In recent months, WWE has moved permanently first to its Performance Center in Orlando and then to the ThunderDome built inside the Amway Center of the same town, so as to be able to record all their weekly tapings and their PPV in total.
security, also going to insert fans in a virtual way, with the new monstrous installation created for the occasion in the Orlando Magic house. The installation of the ThunderDome, which will soon also have to be moved from the Amway Center to be reassembled into another even bigger baseball stadium, takes WWE thousands upon thousands of dollars daily, with its commissioning requiring the work of dozens and dozens of workers, but with the company that is still happy to have an audience present in its shows, even if the fans are not in the flesh.
During her last interview with the Forbes' CMO Summit Virtual Series microphones, the daughter of WWE patron and wife of Superstar Triple H, Stephanie McMahon, invited as a spokesperson for the Stamford company, wanted to talk about the birth of the ThunderDome in Orlando.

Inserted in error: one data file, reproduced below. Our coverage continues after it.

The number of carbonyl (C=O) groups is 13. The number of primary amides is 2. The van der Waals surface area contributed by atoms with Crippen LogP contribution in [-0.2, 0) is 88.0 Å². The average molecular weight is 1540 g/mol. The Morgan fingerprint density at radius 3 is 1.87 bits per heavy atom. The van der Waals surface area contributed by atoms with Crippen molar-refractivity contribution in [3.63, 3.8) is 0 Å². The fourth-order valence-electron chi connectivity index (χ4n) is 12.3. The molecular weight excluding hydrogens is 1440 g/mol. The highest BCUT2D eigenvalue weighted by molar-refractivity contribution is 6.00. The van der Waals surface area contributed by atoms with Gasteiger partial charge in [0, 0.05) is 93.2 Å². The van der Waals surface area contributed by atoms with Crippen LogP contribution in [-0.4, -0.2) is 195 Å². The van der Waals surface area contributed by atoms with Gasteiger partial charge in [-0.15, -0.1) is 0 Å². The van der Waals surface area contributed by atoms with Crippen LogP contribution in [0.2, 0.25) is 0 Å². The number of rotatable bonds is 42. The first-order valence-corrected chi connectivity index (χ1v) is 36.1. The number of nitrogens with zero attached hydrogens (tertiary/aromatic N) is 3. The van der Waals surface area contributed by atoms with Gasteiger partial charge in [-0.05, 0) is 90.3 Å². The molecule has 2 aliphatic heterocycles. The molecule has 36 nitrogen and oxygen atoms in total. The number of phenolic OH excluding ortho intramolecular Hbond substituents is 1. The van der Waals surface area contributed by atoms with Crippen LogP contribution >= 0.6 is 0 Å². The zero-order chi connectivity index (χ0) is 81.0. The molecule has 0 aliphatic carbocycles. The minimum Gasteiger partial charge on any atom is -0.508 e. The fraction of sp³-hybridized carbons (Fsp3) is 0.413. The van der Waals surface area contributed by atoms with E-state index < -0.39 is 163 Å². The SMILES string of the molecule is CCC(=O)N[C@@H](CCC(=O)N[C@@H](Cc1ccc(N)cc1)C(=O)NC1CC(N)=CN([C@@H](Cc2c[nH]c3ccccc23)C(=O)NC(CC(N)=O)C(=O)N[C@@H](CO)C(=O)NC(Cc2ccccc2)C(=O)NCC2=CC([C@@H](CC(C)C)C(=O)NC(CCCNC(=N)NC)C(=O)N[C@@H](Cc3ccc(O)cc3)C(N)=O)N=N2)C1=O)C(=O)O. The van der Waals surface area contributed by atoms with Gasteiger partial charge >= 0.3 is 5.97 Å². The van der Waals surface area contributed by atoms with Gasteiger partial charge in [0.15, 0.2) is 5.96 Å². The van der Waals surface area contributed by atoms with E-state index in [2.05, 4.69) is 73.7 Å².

Stephanie McMahon, the Chief Brand Officer of WWE, recently appeared on the 2020 Forbes CMO Summit Virtual Series and spoke of the challenges faced by WWE at the start of the pandemic.
Stephanie McMahon on WWE ThunderDome
"For WWE, we never stopped producing our content, and that was a very difficult decision in and of itself," said Stephanie McMahon.
"First and foremost, we had to ensure the health and safety of our talents, crew, and employees. We continue to produce 7 hours of live programming every week, and produce content for a myriad of channels and platforms.
And we never stopped. What we found [through this experience]] is that our fans mean everything. They bring the energy, the excitement, and the spectacle, and without them, the shows are just not the same. We had hoped to be back in the arenas during the fall but that wasn't to be," she revealed.
"So, we decided to double down and invest in the ThunderDome. Today, we have 1,000 virtual fans every show and nearly 100,000 fans who have signed up for this experience." She continued, "These fans are live, they give us real-time reactions, and we see their faces.
We also mix in additional audio, which we found very helpful. We bring that audio into the arena [besides piping in the noise for TV] because the performers need to hear the audience too, and feed off that crowd."